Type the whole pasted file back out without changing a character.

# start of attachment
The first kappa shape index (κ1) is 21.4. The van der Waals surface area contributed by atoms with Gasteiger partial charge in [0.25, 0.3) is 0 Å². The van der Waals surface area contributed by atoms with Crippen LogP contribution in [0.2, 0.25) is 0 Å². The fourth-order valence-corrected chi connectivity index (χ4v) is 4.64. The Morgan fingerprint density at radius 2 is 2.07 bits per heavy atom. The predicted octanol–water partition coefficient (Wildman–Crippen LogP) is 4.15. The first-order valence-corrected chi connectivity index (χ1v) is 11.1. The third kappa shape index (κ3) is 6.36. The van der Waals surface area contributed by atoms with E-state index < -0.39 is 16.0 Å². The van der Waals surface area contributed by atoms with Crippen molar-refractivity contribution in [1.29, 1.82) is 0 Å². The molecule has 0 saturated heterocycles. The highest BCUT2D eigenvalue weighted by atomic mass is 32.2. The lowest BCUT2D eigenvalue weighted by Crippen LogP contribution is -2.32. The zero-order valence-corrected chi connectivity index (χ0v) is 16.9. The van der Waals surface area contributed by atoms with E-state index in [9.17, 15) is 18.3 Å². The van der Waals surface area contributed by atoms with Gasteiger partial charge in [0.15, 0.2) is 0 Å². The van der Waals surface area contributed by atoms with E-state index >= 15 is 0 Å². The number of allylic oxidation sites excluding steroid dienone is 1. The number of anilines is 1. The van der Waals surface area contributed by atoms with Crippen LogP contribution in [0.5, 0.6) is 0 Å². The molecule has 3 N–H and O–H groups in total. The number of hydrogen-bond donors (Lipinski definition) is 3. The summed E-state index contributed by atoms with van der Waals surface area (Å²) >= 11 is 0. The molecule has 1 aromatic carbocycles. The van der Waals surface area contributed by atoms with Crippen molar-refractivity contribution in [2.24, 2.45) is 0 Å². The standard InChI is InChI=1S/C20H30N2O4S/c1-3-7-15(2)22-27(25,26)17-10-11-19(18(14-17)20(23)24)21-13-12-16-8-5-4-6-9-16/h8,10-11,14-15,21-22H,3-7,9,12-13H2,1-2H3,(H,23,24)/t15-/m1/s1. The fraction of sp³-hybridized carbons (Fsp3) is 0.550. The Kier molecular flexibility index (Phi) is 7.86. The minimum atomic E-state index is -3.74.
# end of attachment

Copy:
The first kappa shape index (κ1) is 21.4. The van der Waals surface area contributed by atoms with Gasteiger partial charge in [0.25, 0.3) is 0 Å². The van der Waals surface area contributed by atoms with Crippen LogP contribution in [0.2, 0.25) is 0 Å². The fourth-order valence-corrected chi connectivity index (χ4v) is 4.64. The Morgan fingerprint density at radius 2 is 2.07 bits per heavy atom. The predicted octanol–water partition coefficient (Wildman–Crippen LogP) is 4.15. The first-order valence-corrected chi connectivity index (χ1v) is 11.1. The third kappa shape index (κ3) is 6.36. The van der Waals surface area contributed by atoms with E-state index < -0.39 is 16.0 Å². The van der Waals surface area contributed by atoms with Crippen molar-refractivity contribution in [1.29, 1.82) is 0 Å². The molecule has 0 saturated heterocycles. The highest BCUT2D eigenvalue weighted by atomic mass is 32.2. The lowest BCUT2D eigenvalue weighted by Crippen LogP contribution is -2.32. The zero-order valence-corrected chi connectivity index (χ0v) is 16.9. The van der Waals surface area contributed by atoms with E-state index in [9.17, 15) is 18.3 Å². The van der Waals surface area contributed by atoms with Gasteiger partial charge in [0.15, 0.2) is 0 Å². The van der Waals surface area contributed by atoms with E-state index >= 15 is 0 Å². The number of allylic oxidation sites excluding steroid dienone is 1. The number of anilines is 1. The van der Waals surface area contributed by atoms with Crippen LogP contribution in [0.5, 0.6) is 0 Å². The molecule has 3 N–H and O–H groups in total. The number of hydrogen-bond donors (Lipinski definition) is 3. The summed E-state index contributed by atoms with van der Waals surface area (Å²) >= 11 is 0. The molecule has 1 aromatic carbocycles. The van der Waals surface area contributed by atoms with Crippen molar-refractivity contribution in [2.24, 2.45) is 0 Å². The standard InChI is InChI=1S/C20H30N2O4S/c1-3-7-15(2)22-27(25,26)17-10-11-19(18(14-17)20(23)24)21-13-12-16-8-5-4-6-9-16/h8,10-11,14-15,21-22H,3-7,9,12-13H2,1-2H3,(H,23,24)/t15-/m1/s1. The fraction of sp³-hybridized carbons (Fsp3) is 0.550. The Kier molecular flexibility index (Phi) is 7.86. The minimum atomic E-state index is -3.74.